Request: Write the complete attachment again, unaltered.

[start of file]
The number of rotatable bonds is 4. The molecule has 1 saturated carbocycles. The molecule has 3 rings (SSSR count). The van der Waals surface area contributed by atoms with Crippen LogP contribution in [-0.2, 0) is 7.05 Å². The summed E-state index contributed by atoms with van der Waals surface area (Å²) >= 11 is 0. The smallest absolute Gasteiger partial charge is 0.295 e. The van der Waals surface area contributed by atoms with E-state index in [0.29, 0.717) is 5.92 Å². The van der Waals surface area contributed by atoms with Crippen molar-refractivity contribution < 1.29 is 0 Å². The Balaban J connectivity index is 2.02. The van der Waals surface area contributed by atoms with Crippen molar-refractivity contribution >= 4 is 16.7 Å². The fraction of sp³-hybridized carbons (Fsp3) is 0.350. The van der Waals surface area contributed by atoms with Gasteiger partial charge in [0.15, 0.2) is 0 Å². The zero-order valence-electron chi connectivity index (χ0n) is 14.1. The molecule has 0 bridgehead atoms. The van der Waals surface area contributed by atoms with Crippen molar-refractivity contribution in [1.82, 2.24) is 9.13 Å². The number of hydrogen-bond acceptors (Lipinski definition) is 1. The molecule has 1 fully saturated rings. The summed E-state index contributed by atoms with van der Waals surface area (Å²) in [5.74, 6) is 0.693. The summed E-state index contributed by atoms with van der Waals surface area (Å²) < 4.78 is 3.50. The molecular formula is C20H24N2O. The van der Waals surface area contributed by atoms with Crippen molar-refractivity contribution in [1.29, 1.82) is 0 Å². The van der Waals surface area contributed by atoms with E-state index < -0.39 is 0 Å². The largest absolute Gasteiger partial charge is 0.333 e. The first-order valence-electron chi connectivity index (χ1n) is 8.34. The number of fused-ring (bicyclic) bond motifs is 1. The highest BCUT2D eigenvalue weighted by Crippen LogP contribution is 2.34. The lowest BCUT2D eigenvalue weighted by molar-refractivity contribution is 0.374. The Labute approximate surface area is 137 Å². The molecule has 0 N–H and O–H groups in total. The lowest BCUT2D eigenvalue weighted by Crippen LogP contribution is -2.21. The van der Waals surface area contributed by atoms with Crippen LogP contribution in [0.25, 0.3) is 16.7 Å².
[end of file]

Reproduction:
The number of rotatable bonds is 4. The molecule has 1 saturated carbocycles. The molecule has 3 rings (SSSR count). The van der Waals surface area contributed by atoms with Crippen LogP contribution in [-0.2, 0) is 7.05 Å². The summed E-state index contributed by atoms with van der Waals surface area (Å²) >= 11 is 0. The smallest absolute Gasteiger partial charge is 0.295 e. The van der Waals surface area contributed by atoms with E-state index in [0.29, 0.717) is 5.92 Å². The van der Waals surface area contributed by atoms with Crippen molar-refractivity contribution < 1.29 is 0 Å². The Balaban J connectivity index is 2.02. The van der Waals surface area contributed by atoms with Crippen molar-refractivity contribution >= 4 is 16.7 Å². The fraction of sp³-hybridized carbons (Fsp3) is 0.350. The van der Waals surface area contributed by atoms with Gasteiger partial charge in [0.15, 0.2) is 0 Å². The zero-order valence-electron chi connectivity index (χ0n) is 14.1. The molecule has 0 bridgehead atoms. The van der Waals surface area contributed by atoms with Crippen molar-refractivity contribution in [1.82, 2.24) is 9.13 Å². The number of hydrogen-bond acceptors (Lipinski definition) is 1. The molecule has 1 fully saturated rings. The summed E-state index contributed by atoms with van der Waals surface area (Å²) in [5.74, 6) is 0.693. The summed E-state index contributed by atoms with van der Waals surface area (Å²) < 4.78 is 3.50. The molecular formula is C20H24N2O. The van der Waals surface area contributed by atoms with Crippen molar-refractivity contribution in [1.29, 1.82) is 0 Å². The van der Waals surface area contributed by atoms with E-state index < -0.39 is 0 Å². The largest absolute Gasteiger partial charge is 0.333 e. The first-order valence-electron chi connectivity index (χ1n) is 8.34. The number of fused-ring (bicyclic) bond motifs is 1. The highest BCUT2D eigenvalue weighted by Crippen LogP contribution is 2.34. The lowest BCUT2D eigenvalue weighted by molar-refractivity contribution is 0.374. The Labute approximate surface area is 137 Å². The molecule has 0 N–H and O–H groups in total. The lowest BCUT2D eigenvalue weighted by Crippen LogP contribution is -2.21. The van der Waals surface area contributed by atoms with Crippen LogP contribution in [0.25, 0.3) is 16.7 Å².